I'm wondering if that means I've wandered into a complicated trap, or if I've figured something out. Maybe there's a fine line between those two things.

Maybe I'm driving the car, maybe I'm tied up in the trunk.

Either way, more to come. And soon.

Saturday, August 23, 2008

The AP versus Obama-Biden

Obama has chosen Joe Biden as his running mate.

Obama's biggest criticism is that he's inexperienced. He goes with a man who has boatloads of foreign policy experience as his VP choice. What happens? The AP calls it a "lack of confidence."

I don't know, but if there's anything we've seen from Obama, it's confidence. To me, the Biden choice shows that he understands the importance of a more robust ticket than simply that of "change." Change is inherent in Obama; foreign policy experience isn't.

If there's anything I hear from Obama's detractors (not his supporters) its that he is inspiring, has soaring rhetoric, but they're afraid his lack of experience will mean he can't close the deal on his promises. The choice of Biden should relax some of those doubts: he's been in public life for years, he understands the ins-and-outs of the Senate, he's got credentials, and he's going to make an excellent attack dog. (See his Guiliani withering performances in the debates.)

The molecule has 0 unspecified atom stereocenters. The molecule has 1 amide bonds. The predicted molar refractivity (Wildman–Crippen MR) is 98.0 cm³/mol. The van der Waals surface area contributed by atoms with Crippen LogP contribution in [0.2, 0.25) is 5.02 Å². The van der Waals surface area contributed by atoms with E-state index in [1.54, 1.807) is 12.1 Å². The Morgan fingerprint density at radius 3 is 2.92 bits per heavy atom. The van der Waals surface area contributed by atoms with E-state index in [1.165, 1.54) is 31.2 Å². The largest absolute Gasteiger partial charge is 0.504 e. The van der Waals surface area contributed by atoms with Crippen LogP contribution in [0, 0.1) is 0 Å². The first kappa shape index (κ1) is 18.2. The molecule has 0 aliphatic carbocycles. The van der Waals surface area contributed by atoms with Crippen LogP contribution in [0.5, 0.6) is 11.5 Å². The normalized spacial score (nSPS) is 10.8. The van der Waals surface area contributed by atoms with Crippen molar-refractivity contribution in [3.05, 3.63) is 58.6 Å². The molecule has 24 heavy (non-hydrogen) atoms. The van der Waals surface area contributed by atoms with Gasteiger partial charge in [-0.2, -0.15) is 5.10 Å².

The willingness of Obama to add a voice that augments his own, as opposed to mirrors his own, is a sign of an intelligent executive.

Let's be honest: people who already like Obama are going to vote for him. Heck, even Democrats, liberals and progressives who are so-so on him are unlikely to vote for McCain. People who are legitimately on the fence, though, need to see people like Biden near Obama in order to feel more comfortable with him, especially as rhetoric against Russia heats up. If Obama has an "Appalachia problem," Biden will help there too, as a native Pennsylvanian and Senator from Delaware.

Ron Fournier is in the tank for McCain.

For example:

Obama Walks Arrogance Line
Obama Presidency a "stretch" for voters
Obama a Courageous Leader?

Of course, Fournier isn't just some reporter. He's the AP Washington Bureau Chief.

One who thinks Karl Rove should "keep up the fight."

Thursday, August 21, 2008

Mark Your Calendars

We are going to have a public reading of my new play In the Great Expanse of Space there is nothing to see but More, More, More next month: Wednesday September 17th.

More details as I have them. Excited about it. Keep the night free.